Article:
“I’m not chasing independence, I’m chasing Walt Disney,” he said. “I’m looking for a large piece of that box-office pie, not a tiny piece of that box-office pie.”

Allen, who began as a stand-up comedian, has the ambition to be a modern-day Walt Disney — or, he could be a 21st-century Don Quixote. As founder, chairman, and CEO of Entertainment Studios, Allen makes over $100 million annually syndicating and selling ad time on low-budget shows like “Comics Unleashed” and “We the People With Gloria Allred,
See full article at Indiewire »

Graves: Juliette Lewis (Secrets and Lies) Joins Epix Series

Juliette Lewis is headed to Epix. Deadline reports the Secrets and Lies star has joined season two of the TV series Graves.The dramedy stars Nick Nolte as a former U.S. president who embarks on a Don Quixote-like quest to right the wrongs of his administration and reclaim his legacy. The cast also includes Skylar Astin, Heléne Yorke, Chris Lowell, Callie Hernandez, Nia Vardalos, Ernie Hudson, Roger Bart, and Angélica Maria.Read More…
See full article at TVSeriesFinale »

Coming Distractions: Tom Hanks reaches peak “cute dad” in the trailer for this typewriter doc

The folks marketing Doug Nichol’s new documentary, California Typewriter, clearly know how to lead with their strongest material, because the opening moments of the film’s first trailer get right to the good stuff: celebrity typewriter fan Tom Hanks waxing nostalgic about his collection of more than 200 machines.

Hanks is joined by fellow enthusiasts like John Mayer, author David McCullough, and a number of Don Quixote-types hoping to beat back the digital world with their gentle clicks and clacks. California Typewriter arrives in select theaters this August, ahead of an ironically digital iTunes release.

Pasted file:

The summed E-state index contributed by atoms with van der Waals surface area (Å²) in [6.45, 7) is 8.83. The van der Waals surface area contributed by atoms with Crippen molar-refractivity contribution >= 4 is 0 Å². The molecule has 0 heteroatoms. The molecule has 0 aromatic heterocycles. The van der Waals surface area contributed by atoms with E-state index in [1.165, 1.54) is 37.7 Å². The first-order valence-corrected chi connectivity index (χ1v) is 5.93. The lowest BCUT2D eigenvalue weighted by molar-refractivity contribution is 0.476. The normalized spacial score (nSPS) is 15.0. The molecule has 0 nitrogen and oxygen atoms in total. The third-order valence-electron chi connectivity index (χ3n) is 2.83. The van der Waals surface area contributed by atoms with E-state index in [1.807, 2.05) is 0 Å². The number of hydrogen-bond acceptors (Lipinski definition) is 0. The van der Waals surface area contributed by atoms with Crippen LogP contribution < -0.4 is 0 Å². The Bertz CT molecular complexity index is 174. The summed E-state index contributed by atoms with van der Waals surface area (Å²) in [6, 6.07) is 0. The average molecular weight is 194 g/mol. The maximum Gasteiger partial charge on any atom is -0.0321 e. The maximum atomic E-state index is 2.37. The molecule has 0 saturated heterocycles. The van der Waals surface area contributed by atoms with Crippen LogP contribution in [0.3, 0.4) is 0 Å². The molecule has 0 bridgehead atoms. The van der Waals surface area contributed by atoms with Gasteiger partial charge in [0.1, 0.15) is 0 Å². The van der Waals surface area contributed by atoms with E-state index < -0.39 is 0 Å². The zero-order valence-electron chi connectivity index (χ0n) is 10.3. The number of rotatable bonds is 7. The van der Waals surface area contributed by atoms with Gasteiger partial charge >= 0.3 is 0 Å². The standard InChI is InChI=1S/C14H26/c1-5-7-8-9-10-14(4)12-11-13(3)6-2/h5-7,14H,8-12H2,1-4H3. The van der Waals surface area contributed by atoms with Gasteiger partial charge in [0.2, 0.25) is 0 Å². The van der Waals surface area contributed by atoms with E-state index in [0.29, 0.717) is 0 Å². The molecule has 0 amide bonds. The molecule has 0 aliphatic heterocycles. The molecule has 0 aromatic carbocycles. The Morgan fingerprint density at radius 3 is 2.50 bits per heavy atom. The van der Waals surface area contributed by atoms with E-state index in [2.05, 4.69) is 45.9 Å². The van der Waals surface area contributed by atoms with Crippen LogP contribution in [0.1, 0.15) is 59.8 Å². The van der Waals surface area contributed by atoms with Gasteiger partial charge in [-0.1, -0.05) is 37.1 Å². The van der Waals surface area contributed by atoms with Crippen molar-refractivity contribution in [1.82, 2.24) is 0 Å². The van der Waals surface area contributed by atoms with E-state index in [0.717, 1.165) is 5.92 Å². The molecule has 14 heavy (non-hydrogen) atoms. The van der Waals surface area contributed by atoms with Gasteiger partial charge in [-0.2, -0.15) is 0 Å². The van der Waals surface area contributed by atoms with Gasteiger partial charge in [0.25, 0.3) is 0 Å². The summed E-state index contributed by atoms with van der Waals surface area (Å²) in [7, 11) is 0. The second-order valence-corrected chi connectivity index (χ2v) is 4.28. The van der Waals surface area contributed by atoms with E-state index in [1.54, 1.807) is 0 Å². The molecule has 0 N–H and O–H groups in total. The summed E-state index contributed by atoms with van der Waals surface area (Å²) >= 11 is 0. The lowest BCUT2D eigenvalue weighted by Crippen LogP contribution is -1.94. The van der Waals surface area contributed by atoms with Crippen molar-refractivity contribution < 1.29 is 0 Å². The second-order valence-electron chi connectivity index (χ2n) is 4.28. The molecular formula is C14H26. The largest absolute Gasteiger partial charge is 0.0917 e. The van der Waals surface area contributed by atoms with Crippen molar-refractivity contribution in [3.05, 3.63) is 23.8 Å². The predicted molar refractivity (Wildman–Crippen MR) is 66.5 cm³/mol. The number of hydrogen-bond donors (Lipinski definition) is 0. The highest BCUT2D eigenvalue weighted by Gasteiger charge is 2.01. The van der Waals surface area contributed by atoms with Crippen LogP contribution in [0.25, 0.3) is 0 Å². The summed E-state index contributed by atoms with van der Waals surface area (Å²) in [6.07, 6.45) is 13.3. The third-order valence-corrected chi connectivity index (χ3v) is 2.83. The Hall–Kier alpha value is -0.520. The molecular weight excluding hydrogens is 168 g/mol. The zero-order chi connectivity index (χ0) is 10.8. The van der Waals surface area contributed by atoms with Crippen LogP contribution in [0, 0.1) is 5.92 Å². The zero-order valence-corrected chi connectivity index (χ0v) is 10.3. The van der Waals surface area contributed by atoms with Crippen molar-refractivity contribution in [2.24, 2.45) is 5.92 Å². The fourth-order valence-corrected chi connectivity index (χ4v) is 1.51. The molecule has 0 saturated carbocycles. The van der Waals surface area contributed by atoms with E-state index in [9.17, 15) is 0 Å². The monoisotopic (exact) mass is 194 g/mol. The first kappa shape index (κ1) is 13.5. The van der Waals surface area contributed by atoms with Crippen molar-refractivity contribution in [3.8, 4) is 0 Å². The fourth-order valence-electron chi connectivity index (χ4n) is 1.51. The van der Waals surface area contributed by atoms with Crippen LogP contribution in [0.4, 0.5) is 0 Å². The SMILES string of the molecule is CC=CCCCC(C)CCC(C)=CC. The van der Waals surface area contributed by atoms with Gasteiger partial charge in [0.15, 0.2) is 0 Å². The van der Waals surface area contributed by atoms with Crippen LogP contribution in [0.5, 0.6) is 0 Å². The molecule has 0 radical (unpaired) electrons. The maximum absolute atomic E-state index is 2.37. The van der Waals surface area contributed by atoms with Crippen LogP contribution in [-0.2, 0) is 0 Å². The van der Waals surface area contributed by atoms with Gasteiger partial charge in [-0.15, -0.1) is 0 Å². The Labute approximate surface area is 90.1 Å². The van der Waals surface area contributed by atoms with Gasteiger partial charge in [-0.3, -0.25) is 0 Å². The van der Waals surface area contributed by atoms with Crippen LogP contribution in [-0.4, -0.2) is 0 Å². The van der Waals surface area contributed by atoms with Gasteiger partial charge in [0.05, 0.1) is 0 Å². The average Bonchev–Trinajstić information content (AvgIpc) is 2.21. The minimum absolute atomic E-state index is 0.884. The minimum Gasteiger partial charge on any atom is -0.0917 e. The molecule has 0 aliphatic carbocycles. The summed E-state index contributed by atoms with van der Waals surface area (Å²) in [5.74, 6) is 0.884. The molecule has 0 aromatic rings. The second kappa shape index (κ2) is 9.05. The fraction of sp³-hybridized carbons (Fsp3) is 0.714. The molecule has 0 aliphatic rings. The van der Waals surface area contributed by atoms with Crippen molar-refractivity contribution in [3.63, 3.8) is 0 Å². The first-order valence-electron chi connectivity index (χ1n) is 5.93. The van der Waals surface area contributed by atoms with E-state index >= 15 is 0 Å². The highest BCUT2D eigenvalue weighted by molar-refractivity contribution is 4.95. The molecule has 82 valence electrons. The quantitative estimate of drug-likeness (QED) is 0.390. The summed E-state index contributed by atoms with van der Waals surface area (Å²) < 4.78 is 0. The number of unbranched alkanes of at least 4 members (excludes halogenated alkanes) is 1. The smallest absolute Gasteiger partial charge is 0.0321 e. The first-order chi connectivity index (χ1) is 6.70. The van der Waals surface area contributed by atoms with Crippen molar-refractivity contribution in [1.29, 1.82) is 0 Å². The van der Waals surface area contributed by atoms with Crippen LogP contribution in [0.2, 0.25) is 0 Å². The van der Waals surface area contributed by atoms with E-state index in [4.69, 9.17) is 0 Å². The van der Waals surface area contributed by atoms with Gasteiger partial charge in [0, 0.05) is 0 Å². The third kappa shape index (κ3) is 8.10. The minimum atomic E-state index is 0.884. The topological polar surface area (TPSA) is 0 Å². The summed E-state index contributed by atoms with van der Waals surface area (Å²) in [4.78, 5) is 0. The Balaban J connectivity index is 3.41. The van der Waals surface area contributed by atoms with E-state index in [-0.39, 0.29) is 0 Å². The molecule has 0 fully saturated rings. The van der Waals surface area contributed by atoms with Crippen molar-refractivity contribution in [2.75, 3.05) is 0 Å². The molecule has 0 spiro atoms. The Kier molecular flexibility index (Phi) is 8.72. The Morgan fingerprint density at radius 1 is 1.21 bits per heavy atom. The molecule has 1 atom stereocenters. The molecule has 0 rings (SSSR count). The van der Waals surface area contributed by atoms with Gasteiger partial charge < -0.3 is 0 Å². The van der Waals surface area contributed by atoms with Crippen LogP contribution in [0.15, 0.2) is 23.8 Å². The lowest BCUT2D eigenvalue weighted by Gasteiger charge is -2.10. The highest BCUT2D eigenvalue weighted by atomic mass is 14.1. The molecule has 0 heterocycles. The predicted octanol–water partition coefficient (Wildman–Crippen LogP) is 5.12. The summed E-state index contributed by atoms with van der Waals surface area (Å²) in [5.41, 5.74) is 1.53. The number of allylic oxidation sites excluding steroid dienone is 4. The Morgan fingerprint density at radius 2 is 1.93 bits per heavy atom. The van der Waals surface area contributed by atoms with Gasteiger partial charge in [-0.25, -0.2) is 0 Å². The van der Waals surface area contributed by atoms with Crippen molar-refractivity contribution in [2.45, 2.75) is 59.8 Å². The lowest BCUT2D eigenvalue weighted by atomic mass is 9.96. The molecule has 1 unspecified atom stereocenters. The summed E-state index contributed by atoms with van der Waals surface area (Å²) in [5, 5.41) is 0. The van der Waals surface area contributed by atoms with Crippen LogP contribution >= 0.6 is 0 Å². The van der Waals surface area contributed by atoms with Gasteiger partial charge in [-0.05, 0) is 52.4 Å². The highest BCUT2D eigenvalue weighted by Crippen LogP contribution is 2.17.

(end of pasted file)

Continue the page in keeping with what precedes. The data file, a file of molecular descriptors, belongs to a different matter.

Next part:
[via Rolling Stone]
See full article at The AV Club »

Gwyneth Paltrow Says Her Epic, 2-Week Euro Trip Was a 'Victory' for the Self-Described 'Homebody'

Gwyneth Paltrow Says Her Epic, 2-Week Euro Trip Was a 'Victory' for the Self-Described 'Homebody'
Gwyneth Paltrow has conquered one of her greatest fears . . . vacation.

The Goop founder just completed a two-week tour around France and Spain that included some work — speaking on a panel in Cannes — and some play — chilling on a yacht with ex-husband Chris Martin. To most, the jaunt looks like a dream trip, but the Los Angeles–based mom of two revealed in an Instagram post on Sunday, it was actually a personal challenge for the self-described homebody.

“Two week trip complete,” she wrote, adding “#victorydanceofahomebody.”

Related: Kim and Kanye ‘Put on Hoodies’ and Secretly Explored Tokyo with No Media, ‘Just Us,
See full article at PEOPLE.com »

Graves: Season Two; Epix Series Beefs Up Cast

Graves has some new company. Deadline reports It's Always Sunny star Joanna Sanchez has joined season two of the Epix TV show.The dramedy stars Nick Nolte as a former U.S. president who embarks on a Don Quixote-like quest to right the wrongs of his administration and reclaim his legacy. The cast also includes Skylar Astin, Heléne Yorke, Chris Lowell, Callie Hernandez, Nia Vardalos, Ernie Hudson, Roger Bart, and Angélica Maria.Read More…
See full article at TVSeriesFinale »

Edith Walks Review

Author: Linda Marric